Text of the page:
"I really have nothing to say," he said. Clearly, his career speaks for him.
Exhibit B: Atanacio Rigal Perez
Between 1967 and 1976, the Cuban-born first-baseman of the Cincinnati Reds had more runs batted in (1,028) than any other player in baseball--but he never won a crucial home run or RBI title. Not even in 1970, when he hit 40 home runs and had 129 RBI. By the end of his 23-year career, he was sixteenth on the all-time RBI list with 1,652, and every player ahead of him in that category--except for the still-active Dave Winfield--has already been elected to the Hall of Fame. For instance, the aforementioned Billy Williams, of the Cubs: In eighteen seasons Williams hit .290 to Perez's lifetime .279 and stroked 426 home runs (most of them in homer-friendly Wrigley Field) to Perez's 379. But Perez has 177 more runs batted in, and in postseason play for the Big Red Machine and the Philadelphia Phillies--six championships and five World Series--he batted in 24 runs.

A pair of Perez's famous Cincinnati teammates, Johnny Bench and Joe Morgan, are already in the Hall, and a third one, the brilliant and tainted Pete Rose, may one day be enshrined--once the nickel-dime moralists have their say about Rose's off-field indiscretions and return to the matter of baseball. But Perez, without whom the Reds would have finished second or third in each of their glory years, can hear the clock ticking.

"It's getting harder and harder every year to get into the Hall of Fame," he said last week. "It's disappointing." Go further than that in Perez's case: It's a crime.

Exhibit C: Donald Howard Sutton.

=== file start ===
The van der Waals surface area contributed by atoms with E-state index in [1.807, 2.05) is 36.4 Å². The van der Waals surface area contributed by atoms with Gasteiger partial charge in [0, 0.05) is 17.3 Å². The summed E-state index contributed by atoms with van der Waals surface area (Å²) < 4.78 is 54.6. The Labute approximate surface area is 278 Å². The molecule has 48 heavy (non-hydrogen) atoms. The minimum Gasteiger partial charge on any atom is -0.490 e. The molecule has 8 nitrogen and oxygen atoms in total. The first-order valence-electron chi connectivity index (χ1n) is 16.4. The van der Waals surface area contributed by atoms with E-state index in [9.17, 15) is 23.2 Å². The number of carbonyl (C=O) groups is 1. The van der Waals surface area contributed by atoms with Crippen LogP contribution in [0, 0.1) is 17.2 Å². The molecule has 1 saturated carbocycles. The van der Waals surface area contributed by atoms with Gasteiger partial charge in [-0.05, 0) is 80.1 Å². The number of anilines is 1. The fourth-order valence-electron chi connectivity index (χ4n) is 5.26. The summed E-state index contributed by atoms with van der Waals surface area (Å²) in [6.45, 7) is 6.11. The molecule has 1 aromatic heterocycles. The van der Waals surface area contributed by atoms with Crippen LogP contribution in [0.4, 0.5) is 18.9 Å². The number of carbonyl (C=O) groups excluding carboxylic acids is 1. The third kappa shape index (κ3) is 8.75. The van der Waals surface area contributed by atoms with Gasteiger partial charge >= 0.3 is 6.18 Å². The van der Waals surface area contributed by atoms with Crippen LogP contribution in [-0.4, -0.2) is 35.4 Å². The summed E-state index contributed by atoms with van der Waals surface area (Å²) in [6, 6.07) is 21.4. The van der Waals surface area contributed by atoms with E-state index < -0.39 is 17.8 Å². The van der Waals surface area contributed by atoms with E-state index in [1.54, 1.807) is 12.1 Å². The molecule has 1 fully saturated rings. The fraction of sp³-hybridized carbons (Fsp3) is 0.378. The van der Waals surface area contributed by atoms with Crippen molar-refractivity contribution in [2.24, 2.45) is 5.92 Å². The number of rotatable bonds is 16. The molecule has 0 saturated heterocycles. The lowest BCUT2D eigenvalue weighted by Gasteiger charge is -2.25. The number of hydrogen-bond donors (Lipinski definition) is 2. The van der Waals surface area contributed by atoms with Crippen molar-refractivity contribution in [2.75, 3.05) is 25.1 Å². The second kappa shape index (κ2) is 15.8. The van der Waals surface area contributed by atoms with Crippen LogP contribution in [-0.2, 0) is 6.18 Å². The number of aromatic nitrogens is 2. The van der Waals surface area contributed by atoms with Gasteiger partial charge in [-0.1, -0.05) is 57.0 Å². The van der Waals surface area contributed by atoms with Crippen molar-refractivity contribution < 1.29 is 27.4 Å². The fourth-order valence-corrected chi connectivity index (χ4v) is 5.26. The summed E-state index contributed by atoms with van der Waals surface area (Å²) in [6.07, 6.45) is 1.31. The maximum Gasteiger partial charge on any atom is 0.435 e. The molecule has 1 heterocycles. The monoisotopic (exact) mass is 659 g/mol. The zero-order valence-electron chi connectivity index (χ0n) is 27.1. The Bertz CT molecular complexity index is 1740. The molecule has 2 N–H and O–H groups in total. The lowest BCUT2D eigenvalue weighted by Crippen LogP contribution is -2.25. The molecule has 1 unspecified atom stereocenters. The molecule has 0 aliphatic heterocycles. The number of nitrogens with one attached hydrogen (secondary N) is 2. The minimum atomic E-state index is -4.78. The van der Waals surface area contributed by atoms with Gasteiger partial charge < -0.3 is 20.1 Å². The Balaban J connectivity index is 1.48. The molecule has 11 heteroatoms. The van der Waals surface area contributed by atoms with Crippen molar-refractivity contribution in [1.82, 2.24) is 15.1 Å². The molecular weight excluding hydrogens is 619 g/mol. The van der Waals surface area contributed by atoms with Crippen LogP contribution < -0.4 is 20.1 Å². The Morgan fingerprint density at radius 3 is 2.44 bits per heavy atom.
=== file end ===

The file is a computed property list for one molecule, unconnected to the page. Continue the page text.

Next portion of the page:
Let's see here. In his 23 seasons the Dodgers right-hander notched 324 victories (an even 100 more than Catfish got in his fifteen years) and 256 losses, for a winning percentage of .568. Don't tell anyone, but that compares favorably with, say, the record of Sutton's former Los Angeles teammate, the late Don Drysdale, who was elected to the Hall of Fame in 1984. In fourteen years Drysdale had 209 wins and 166 losses for a .557 win mark. Even more illustrative, have a look at Hall of Famer Gaylord Perry. In 22 seasons he won 314 games (ten fewer than Sutton) and lost 365 (nine more). As for durability, Sutton stands eighth on the all-time list in innings pitched and fifth in strikeouts. Like Niekro, though, Sutton never won a Cy Young Award, and the voters can't seem to get over that.

By the way, every pitcher with more wins than either Sutton or Niekro has been enshrined at Cooperstown.

Which brings us back to the voters. Before long, they may need to elect a new president, and we've got the perfect candidate. He can't field a ground ball or make heads or tails of a record book, and he's got a heart of stone: Cooperstown's own Cardiff Giant.

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